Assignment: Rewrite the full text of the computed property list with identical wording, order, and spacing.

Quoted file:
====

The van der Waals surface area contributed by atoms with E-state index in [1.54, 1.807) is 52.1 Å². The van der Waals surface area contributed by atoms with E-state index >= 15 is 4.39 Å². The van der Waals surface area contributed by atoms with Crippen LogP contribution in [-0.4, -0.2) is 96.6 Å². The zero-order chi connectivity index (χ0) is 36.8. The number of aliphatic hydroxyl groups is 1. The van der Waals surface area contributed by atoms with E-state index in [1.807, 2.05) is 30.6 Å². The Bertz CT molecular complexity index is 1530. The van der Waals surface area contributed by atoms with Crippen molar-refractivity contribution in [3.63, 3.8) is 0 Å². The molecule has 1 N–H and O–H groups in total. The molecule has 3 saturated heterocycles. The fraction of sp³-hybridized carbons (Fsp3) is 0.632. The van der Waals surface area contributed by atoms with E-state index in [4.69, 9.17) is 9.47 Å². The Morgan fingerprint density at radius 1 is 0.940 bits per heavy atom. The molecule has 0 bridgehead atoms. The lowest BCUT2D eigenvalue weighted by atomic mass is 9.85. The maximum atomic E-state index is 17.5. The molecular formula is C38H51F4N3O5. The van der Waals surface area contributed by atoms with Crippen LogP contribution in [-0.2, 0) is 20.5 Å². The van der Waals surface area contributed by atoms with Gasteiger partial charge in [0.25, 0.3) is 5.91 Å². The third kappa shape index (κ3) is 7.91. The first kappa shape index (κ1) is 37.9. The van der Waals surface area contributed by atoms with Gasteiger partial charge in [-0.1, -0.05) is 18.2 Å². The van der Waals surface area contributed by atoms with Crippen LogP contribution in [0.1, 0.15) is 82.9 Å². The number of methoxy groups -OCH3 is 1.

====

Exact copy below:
The van der Waals surface area contributed by atoms with E-state index in [1.54, 1.807) is 52.1 Å². The van der Waals surface area contributed by atoms with E-state index >= 15 is 4.39 Å². The van der Waals surface area contributed by atoms with Crippen LogP contribution in [-0.4, -0.2) is 96.6 Å². The zero-order chi connectivity index (χ0) is 36.8. The number of aliphatic hydroxyl groups is 1. The van der Waals surface area contributed by atoms with E-state index in [1.807, 2.05) is 30.6 Å². The Bertz CT molecular complexity index is 1530. The van der Waals surface area contributed by atoms with Crippen molar-refractivity contribution in [3.63, 3.8) is 0 Å². The molecule has 1 N–H and O–H groups in total. The molecule has 3 saturated heterocycles. The fraction of sp³-hybridized carbons (Fsp3) is 0.632. The van der Waals surface area contributed by atoms with E-state index in [4.69, 9.17) is 9.47 Å². The Morgan fingerprint density at radius 1 is 0.940 bits per heavy atom. The molecule has 0 bridgehead atoms. The lowest BCUT2D eigenvalue weighted by atomic mass is 9.85. The maximum atomic E-state index is 17.5. The molecular formula is C38H51F4N3O5. The van der Waals surface area contributed by atoms with Crippen LogP contribution in [-0.2, 0) is 20.5 Å². The van der Waals surface area contributed by atoms with Gasteiger partial charge in [0.25, 0.3) is 5.91 Å². The third kappa shape index (κ3) is 7.91. The first kappa shape index (κ1) is 37.9. The van der Waals surface area contributed by atoms with Gasteiger partial charge in [-0.1, -0.05) is 18.2 Å². The van der Waals surface area contributed by atoms with Crippen LogP contribution in [0.1, 0.15) is 82.9 Å². The number of methoxy groups -OCH3 is 1.